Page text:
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Studies of pernicious anemia have shown the presence of a wide variety of associated lesions in the central nervous system. As early as 1880, Little1 described cephalalgia, vertigo, syncope, neuralgic pains and mental depression, along with other symptoms of pernicious anemia. The exhaustive work of Russel, Batten and Collier2 followed that of Lichtheim,3 Putnam4 and Dana5 in the early description of the spinal cord changes. Certain of the lesions described by the former authors have not received mention since. Barrett6 and, particularly, Woltman7 have called attention to the cerebral changes. Bastianelli,8 Putnam and Taylor9 and others have reported optic atrophy in association with penicious anemia. The sensory changes have been described by many authors, but the work of Hamilton and Nixon10 is an excellent review of the subject and, in addition, reports pathologic changes in the peripheral nerves. A recent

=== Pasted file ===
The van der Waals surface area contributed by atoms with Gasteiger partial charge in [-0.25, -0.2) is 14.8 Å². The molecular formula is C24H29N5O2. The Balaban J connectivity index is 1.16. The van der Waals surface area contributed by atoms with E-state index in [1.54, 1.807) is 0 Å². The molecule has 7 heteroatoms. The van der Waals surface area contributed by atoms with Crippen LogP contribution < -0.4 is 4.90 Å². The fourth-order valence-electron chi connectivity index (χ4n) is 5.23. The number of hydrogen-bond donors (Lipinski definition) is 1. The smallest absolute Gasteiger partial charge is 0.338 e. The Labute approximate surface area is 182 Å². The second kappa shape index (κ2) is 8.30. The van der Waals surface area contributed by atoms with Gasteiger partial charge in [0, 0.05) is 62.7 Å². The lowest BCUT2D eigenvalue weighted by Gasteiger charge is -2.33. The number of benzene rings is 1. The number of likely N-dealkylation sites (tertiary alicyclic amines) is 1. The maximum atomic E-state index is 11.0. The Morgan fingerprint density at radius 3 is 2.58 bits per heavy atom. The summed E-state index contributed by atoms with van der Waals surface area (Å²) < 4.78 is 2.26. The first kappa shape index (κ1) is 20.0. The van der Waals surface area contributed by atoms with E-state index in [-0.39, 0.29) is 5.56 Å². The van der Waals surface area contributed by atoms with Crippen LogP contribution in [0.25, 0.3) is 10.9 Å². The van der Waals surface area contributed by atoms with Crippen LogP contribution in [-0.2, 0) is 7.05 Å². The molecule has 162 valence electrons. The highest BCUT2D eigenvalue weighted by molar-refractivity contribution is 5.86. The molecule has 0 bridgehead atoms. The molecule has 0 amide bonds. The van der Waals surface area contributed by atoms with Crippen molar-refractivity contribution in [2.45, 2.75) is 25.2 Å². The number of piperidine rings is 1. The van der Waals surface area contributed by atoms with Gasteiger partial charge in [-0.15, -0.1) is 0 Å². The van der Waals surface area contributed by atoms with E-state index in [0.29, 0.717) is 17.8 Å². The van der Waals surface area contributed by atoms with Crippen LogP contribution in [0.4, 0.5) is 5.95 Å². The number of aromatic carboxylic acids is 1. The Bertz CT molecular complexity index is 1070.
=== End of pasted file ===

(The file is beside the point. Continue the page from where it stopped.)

YOUNG RH. NEUROLOGIC FEATURES OF PERNICIOUS ANEMIA. JAMA. 1932;99(8):612–614. doi:10.1001/jama.1932.02740600004002
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